# Coin toss problem, get exactly 2 heads in 5 tosses

Suppose we toss a fair coin until we get exactly 2 heads. What is the probability that exactly 5 tosses are required?

My try: We have to make sure that the first 4 tosses does not have 2 heads and the last toss must be a head. That is, the first 4 tosses need to contain 1 head and 3 tails. The probability of this event is $\frac{4}{2^4}=1/4$. Then the probability of 5th toss is head is $1/2$. Hence, in the end the answer is $\frac{1}{4}\cdot\frac{1}{2}=\frac{1}{8}$.

Am I correct?

• Is your question what is the probability that the third head is obtained on the fifth toss? – N. F. Taussig Sep 3 '15 at 12:12
• @N.F.Taussig Sorry a typo. Corrected! – spatially Sep 3 '15 at 12:13

The result is correct, but one of the intermediate steps is incorrect. You first write "the first $4$ tosses [do] not have $2$ heads", and then "That is, the first $4$ tosses need to contain $1$ head and $3$ tails". That's not the same thing; the second formulation is correct, whereas the first formulation would also include results with $0$ heads in the first $4$ tosses.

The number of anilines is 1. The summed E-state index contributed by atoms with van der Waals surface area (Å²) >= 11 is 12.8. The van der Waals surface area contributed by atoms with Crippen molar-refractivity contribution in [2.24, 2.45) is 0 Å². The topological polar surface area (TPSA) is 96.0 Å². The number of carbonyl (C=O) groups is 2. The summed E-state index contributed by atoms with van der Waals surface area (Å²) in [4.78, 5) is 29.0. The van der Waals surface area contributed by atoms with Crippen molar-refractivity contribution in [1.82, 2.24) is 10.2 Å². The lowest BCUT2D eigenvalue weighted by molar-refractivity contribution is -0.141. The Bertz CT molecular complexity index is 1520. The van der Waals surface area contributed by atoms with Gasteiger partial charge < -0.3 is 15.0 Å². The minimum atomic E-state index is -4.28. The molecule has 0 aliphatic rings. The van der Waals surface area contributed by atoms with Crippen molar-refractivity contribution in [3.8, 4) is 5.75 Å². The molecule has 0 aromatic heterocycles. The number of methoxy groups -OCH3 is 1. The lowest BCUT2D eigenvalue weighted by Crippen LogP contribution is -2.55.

This really sounds like you are saying the following:

" The probability of the number X of Bernoulli trials needed to get n successes "

If that is the case we can just apply the negative binomial formula:

$$C^{n + r -1}_{r-1} p^{r} (1-p)^{n}$$

$r$ is the number of successes and $n$ is the number of failures so $r=2, n=3$ which yields:

• $n+r-1= 2+3 -1=4$
• $C^{n+r-1}_{r-1} = C^{4}_{1} = 4=6$

$$C^{4}_{1} (0.5)^{2} (0.5)^{3}$$

$$4(0.5)^{2} (0.5)^{3} = \frac{4}{2^{5}} = \frac{1}{8}$$

• @Jerryoverone: No, this answer is wrong. The number of successes is $r=3$, the number of failures is $n=2$; if you plug in those numbers, you get $1/8$ as in your correct solution. More generally, I wouldn't trust an answer that derives a result contradicting yours but doesn't explain the discrepancy. – joriki Sep 3 '15 at 12:45
• your comment above does not clarify where the answer goes wrong and I disagree the number of succeses is 2. Explicitly speaking the number of succeses is 2 which is the number of times it lands head and the number of failures is 3 being the number of times it does not land head. The mistake was in in $C^{n+r-1}_{r}$ corrected to $C^{n+r-1}_{r-1}$ reference. – Francisco Vargas Sep 3 '15 at 13:15